NORTH CHARLESTON, S.C. — As Jill Biden looked into the faces of the several dozen people gathered before her in the hall of Jerusalem Missionary Baptist Church, she talked about coming to this state in 2015 a few weeks after Beau Biden, the elder of Joe Biden’s two sons, died of brain cancer.
“We’ve found respite on your shores,” she said. “When we lost our son Beau, the first place we went … was the low country.”
Biden was here two weeks before the South Carolina primary to maintain a presence in the state while her husband — his hopes for the presidency on the ropes — stumped in Nevada ahead of the caucuses there this coming Saturday.
If Joe Biden’s chances of winning the Democratic nomination are to be resurrected, he’ll have to do very well in South Carolina on Feb. 29, and even that may not be enough. But the Palmetto State has been a place of rejuvenation before for the Biden family.
The Bidens spent some time on Kiawah Island in June 2015, after Beau’s death. “Everything was darkened by the shadow of his death,” Jill Biden wrote in her 2019 memoir. “So we gathered up the kids and grandkids and headed to the beach, hoping for some healing from the clean salt air.”
Joe Biden has told a story — in his own book on losing Beau — about weeping by himself on the beach during this trip.
But even then the Bidens could not escape the touch of tragedy. Just before they arrived, a white supremacist shot and killed nine Bible study attendees at one of Charleston’s most historic black churches, Emanuel African Methodist Episcopal Church. Biden, then the vice president, attended the memorial service for the church’s pastor, state Sen. Clementa Pinckney.
Biden and Pinckney had met before, and when Biden toured the church he saw a photo of himself with Pinckney, who was 41 years old when he was slain, five years younger than Beau Biden. Joe Biden wrote in his book about attending Sunday services at the church a few days after Pinckney’s memorial service. He needed, he wrote, to be with those who were mourning even as he mourned.
It is that sense of enduring through suffering and tragedy that defines Biden now, who lost his first wife, Neilia, and their 1-year old daughter, Naomi, in a car accident in 1972. Beau and his younger brother, Hunter, were injured in that crash and survived. But now Hunter’s own personal problems and questionable business decisions have become a political liability to his father.
And it is all of this that connects Biden in a real way to that same community that suffered so profoundly in the wake of the Emanuel AME massacre: the African-American community. In this state, black voters make up about 60 percent of the Democratic primary.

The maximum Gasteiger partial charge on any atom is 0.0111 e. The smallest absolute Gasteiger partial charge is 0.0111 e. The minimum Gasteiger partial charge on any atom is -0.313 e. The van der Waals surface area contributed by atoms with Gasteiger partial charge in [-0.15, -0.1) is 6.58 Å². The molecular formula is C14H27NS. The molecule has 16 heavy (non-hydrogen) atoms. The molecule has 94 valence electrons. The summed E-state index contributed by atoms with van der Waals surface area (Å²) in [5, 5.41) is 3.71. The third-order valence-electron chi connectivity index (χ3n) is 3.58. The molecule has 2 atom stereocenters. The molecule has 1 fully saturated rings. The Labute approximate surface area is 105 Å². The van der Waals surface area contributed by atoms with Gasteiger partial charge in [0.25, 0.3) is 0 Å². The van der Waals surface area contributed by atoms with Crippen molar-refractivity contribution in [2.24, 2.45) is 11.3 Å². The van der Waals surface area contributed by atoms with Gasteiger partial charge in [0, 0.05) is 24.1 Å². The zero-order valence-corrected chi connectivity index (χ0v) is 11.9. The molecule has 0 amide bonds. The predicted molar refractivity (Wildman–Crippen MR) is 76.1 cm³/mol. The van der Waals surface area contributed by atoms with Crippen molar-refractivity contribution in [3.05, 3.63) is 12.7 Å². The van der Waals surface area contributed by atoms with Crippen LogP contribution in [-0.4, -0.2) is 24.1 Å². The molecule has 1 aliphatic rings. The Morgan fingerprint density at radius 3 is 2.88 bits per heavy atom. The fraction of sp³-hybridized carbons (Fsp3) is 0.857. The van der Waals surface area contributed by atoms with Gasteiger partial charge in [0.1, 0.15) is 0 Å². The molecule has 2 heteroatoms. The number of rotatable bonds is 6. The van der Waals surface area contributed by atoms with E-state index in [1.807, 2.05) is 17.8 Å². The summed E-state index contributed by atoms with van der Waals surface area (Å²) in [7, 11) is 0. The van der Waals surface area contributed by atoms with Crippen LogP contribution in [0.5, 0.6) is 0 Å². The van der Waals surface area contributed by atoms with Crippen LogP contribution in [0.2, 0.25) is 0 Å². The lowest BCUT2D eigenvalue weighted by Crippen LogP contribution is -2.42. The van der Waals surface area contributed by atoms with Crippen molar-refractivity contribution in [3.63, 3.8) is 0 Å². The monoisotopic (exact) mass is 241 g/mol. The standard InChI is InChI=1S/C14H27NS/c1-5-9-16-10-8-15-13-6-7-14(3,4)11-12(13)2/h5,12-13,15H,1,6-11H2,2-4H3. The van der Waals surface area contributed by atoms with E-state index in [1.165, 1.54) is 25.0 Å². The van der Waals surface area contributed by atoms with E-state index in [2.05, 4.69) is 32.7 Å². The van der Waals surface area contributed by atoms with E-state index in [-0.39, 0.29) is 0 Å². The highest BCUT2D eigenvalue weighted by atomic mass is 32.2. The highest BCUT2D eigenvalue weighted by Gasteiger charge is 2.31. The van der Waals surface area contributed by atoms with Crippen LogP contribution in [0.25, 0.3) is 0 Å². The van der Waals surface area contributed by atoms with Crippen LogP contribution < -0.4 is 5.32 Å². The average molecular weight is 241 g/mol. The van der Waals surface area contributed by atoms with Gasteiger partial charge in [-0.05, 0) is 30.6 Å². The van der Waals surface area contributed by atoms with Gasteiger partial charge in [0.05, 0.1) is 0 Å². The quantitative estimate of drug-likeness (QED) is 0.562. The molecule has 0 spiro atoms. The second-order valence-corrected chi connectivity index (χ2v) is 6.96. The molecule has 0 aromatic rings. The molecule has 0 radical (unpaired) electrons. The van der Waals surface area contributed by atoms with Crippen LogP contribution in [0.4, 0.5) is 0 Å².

There was a photo of Biden and Pinckney on the wall of Emanuel AME because Biden has been coming to South Carolina for decades. He’s run for president twice before and has campaigned for Democrats in congressional elections year after year.
At Jill Biden’s event, state Sen. David Mack, who has represented part of North Charleston for more than 20 years, told the audience that “what you see and what you hear is real.”
“I’ve known the Bidens from before Vice President Biden was Vice President Biden. He’s come to our home several times,” Mack said. And he told the audience that his mother had passed away a few weeks ago, and the Biden family had sent flowers in her honor.
In the crowd were the kind of people who make a real difference in the local community, like Hilda Gadsden, the president of the Woman’s Baptist Educational and Missionary Convention of South Carolina.
Gadsden told Yahoo News in an interview that Biden “knows all of the players.”
“We don’t need to be looking for someone going in fresh,” she said. “It’s crucial right now that we have someone who understands what is going on. And as a senior statesman and the character he has, he will be an awesome president.”
“Vice President Biden is truly respected,” she said. “We just have to get out there and get the word out.”
And Gadsden will do that. She said she usually drives people who live at a nearby retirement home to the polls to vote in every election. Her husband pastors a church in North Charleston where around election time they ask members to bring at least one friend or family member to church who is not registered to vote so they can add them to the rolls.
There was a palpable sense of relief among Jill Biden aides at the event Monday that they had escaped the cold and inhospitable political climates of Iowa and New Hampshire and had finally arrived in a warmer, friendlier climate.
“We’re just so excited to be here, a place that we know and love, [with] people who are here that we know and love,” Jill Biden said
If Biden can finish strong in Nevada and then win South Carolina, there may be hope for his candidacy after disappointing finishes so far: fourth in Iowa and fifth in New Hampshire.
The Biden campaign will have to figure out a balance between pushing hard to win South Carolina convincingly without creating expectations that are too high for him that could create a negative news cycle if he wins but only by a few points, or comes in second.
At Jill Biden’s second event on Monday, a house party in Mount Pleasant, a 15-year-old field organizer named Amari President warmed up the crowd of 100 people or so gathered in a living room.
“We don’t have to just win here in South Carolina,” President said. “We have to” — and he paused so the audience could join him in saying the last two words together — “win big.”
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